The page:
Reducing the use of metered-dose inhalers for asthma could shrink the carbon footprint while achieving cost savings if less expensive brands of dry powder inhalers are used, according to new research findings.
Reducing the use of metered-dose inhalers (MDIs) for asthma could shrink the carbon footprint while achieving cost savings if less expensive brands of dry powder inhalers (DPIs) are used, according to new research findings.
MDIs contain propellants used to atomize the drug, but these propellants are greenhouse gases that contribute to global warming—an estimated 3.9% of the UK National Health Service’s carbon footprint, study authors wrote in BMJ Open.
Effective alternatives with lower global warming potential (GWP) include DPIs and aqueous mist inhalers, but some DPIs have a higher up-front cost than MDIs in the same class. The authors of the study aimed to determine the environmental impact of inhalers and to estimate costs for various inhaler switching scenarios.
In the “proportional replacement” scenario, MDIs were replaced with DPIs in the same proportions that brands of DPIs were prescribed in England in 2017—for instance, DPI inhaler brands A, B, and C, which had 50%, 30%, and 20% of the DPI market share, respectively, would replace 50%, 30%, and 20% of the MDIs.
Another scenario modeled by the investigators replaced MDIs with the least expensive available equivalent DPI. For example, the least expensive MDI salbutamol cost £1.88 ($2.43) and the least expensive DPI salbutamol was £3.36 ($4.34), but the authors also modeled an alternative scenario replacing the MDI with a more widely used DPI, salbutamol Easyhaler, which cost £3.85 ($4.98) per inhaler.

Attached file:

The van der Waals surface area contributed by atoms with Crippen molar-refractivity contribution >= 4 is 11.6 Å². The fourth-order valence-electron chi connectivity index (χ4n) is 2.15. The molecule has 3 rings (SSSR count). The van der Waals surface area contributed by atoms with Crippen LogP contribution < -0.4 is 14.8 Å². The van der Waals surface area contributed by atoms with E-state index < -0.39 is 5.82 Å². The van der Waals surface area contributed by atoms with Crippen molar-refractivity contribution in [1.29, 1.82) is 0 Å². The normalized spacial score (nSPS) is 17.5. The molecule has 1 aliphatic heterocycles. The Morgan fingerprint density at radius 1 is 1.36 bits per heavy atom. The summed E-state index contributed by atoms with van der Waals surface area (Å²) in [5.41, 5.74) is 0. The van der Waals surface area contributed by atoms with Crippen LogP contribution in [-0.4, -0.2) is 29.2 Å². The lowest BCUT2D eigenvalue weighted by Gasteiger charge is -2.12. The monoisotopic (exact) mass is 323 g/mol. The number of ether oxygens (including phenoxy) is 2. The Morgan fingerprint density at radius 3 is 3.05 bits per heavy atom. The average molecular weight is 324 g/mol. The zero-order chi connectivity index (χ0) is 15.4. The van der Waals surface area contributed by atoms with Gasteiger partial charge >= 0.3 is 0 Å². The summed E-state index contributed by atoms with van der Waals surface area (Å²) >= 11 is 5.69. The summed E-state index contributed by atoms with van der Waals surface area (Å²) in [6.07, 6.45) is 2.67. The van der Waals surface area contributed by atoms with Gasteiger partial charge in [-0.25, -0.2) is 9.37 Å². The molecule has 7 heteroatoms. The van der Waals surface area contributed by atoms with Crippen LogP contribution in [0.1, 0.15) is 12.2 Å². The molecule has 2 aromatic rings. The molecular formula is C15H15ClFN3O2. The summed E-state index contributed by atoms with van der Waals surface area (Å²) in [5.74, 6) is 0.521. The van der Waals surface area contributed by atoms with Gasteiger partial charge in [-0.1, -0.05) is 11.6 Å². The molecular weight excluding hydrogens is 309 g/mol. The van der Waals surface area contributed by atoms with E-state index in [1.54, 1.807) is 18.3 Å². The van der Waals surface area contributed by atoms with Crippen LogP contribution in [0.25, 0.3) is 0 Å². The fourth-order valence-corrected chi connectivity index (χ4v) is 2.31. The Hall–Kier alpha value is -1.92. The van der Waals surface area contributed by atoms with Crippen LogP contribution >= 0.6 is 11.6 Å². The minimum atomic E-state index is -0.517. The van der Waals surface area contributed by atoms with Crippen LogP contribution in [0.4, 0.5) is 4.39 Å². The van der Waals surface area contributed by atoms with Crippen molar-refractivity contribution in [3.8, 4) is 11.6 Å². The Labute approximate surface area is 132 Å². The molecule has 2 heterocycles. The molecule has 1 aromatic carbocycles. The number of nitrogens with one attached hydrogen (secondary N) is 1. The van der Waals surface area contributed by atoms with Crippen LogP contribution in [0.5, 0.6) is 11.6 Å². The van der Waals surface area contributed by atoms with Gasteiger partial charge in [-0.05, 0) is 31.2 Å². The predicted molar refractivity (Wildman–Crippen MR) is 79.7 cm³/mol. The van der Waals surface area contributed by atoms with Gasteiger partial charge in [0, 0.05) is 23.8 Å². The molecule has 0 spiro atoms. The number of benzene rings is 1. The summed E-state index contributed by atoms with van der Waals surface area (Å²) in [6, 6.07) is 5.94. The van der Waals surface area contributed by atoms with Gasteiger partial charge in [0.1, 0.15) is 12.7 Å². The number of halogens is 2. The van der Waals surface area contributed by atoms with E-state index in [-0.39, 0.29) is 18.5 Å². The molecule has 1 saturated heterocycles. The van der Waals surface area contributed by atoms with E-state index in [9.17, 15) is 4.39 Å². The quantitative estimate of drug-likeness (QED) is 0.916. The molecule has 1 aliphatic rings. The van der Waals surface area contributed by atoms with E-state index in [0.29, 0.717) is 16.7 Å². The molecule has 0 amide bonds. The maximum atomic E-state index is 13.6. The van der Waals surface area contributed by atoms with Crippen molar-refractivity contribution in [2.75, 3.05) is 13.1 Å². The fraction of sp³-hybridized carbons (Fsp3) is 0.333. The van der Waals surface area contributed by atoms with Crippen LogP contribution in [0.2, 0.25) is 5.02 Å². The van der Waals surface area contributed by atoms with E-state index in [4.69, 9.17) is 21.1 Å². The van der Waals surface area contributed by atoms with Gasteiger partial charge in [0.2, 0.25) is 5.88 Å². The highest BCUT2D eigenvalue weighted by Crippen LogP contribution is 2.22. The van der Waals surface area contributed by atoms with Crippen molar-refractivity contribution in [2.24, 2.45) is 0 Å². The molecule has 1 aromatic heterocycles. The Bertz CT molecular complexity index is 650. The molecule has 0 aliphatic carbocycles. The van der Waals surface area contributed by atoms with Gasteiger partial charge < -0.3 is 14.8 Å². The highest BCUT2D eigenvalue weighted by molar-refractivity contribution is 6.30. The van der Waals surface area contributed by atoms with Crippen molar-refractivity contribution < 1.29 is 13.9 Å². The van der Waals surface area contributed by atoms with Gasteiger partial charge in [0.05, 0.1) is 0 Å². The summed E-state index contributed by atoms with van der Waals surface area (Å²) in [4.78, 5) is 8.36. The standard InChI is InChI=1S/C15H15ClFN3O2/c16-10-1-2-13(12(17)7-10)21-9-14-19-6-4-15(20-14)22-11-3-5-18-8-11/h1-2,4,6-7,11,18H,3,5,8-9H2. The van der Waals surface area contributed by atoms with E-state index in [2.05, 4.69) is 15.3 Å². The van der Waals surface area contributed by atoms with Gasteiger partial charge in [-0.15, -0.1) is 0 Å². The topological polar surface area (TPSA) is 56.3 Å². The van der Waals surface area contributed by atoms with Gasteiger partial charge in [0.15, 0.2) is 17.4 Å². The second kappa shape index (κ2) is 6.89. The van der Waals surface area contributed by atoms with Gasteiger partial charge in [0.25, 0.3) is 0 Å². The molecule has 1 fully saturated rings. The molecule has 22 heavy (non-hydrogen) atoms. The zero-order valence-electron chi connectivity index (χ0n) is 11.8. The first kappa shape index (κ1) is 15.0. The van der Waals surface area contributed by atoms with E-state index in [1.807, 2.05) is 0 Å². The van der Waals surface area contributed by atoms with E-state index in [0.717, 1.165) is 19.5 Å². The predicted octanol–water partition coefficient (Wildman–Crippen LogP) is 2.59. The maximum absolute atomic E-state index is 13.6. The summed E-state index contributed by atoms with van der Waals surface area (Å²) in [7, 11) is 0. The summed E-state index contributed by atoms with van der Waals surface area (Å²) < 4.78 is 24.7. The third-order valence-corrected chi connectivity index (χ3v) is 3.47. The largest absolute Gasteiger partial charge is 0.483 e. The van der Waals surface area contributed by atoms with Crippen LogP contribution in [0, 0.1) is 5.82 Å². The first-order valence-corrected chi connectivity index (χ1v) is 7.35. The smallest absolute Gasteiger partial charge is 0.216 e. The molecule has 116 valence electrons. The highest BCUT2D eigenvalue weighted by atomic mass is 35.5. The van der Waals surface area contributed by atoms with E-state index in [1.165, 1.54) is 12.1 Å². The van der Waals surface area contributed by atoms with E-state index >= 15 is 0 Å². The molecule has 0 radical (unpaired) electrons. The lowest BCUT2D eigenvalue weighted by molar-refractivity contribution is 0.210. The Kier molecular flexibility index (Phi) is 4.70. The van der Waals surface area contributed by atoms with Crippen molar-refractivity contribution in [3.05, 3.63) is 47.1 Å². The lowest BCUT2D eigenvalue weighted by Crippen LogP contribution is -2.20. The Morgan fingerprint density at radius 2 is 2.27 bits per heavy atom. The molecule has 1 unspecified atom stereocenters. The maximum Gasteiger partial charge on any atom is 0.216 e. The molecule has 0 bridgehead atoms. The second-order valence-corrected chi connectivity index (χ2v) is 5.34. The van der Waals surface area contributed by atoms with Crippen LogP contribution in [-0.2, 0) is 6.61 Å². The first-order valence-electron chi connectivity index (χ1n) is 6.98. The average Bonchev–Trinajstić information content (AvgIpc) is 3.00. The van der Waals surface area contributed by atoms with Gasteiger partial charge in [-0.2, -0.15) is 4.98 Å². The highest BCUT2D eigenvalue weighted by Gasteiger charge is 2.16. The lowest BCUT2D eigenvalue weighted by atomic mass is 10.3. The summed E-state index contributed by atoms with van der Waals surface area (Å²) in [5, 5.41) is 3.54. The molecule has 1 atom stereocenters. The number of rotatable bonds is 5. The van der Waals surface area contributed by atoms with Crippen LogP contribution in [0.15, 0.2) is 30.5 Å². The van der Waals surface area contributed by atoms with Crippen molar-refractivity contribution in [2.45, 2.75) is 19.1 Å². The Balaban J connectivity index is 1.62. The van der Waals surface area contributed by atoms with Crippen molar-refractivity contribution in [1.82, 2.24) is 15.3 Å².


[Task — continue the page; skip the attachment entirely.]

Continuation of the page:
The carbon footprint of the MDIs ranged from 9870 g of carbon dioxide equivalent (CO2 e) per inhaler for a small volume short-acting β agonist inhaler to 36,500 g CO2 e for an inhaled corticosteroid/long-acting β agonist (ICS/LABA) inhaler using heptafluoropropane as a propellant. Based on results of prior analyses, the authors assumed a carbon footprint of 1000 g CO2 e per DPI.
For every 10% of MDIs switched to DPIs in the proportional replacement scenario, the total prescription costs increased by £12.7 million ($16.4 million) annually. In the model replacing MDIs with the cheapest available equivalent DPI, the total cost decreased by £8.2 million ($10.6 million) annually.
In this scenario, the authors noted, cost impacts varied by type of inhaler. When switching to the cheapest DPI salbutamol, costs rose by £2.02 million ($2.61 million) for each 10% of salbutamol MDIs replaced. But switching to the least expensive ICS/LABA DPI resulted in cost savings of £10.0 million ($12.93 million) per 10% switched, and even in the proportional replacement scenario for ICS/LABA inhalers, costs decreased by £668,000 ($863,640) for every 10% changed.
The researchers estimated the total carbon footprint of MDIs prescribed in England in 2018 at 635,000 tons of CO2 e. Every 10% of these being switched to devices with low GWP would save 58,000 tons of CO2 e per year. If the Environmental Audit Committee’s target of 50% of inhalers having low GWP by 2022 is achieved, it would avert 288,000 tons of CO2 e each year.
While the proportional replacement scenario would be unpopular with clinicians and formularies due to the increased costs, the authors wrote that switching to the least expensive equivalent DPI could achieve significant cost savings as well as reductions in carbon. They also noted prior research findings suggesting that patients make fewer errors when using DPIs than MDIs. The dose counter feature of DPIs, which is generally absent from MDIs, could prevent patients from discarding inhalers that are not yet empty or continuing to use empty inhalers.
Because climate change represents a serious health threat, especially for those with preexisting respiratory disease, efforts to reduce carbon footprint are worthwhile, the authors wrote.
“Switching to low GWP inhalers can be achieved while making financial savings in terms of drug costs,” they concluded. “Patients, prescribers and guideline authors should carefully consider the carbon footprint of these inhalers and where they are likely to be equally effective, prioritise low GWP inhalers.”
Wilkinson AJK, Braggins R, Steinbach I, Smith J. Costs of switching to low global warming potential inhalers: an economic and carbon footprint analysis of NHS prescription data in England. BMJ Open. 2019;9(10):e028763. doi: 10.1136/bmjopen-2018-028763.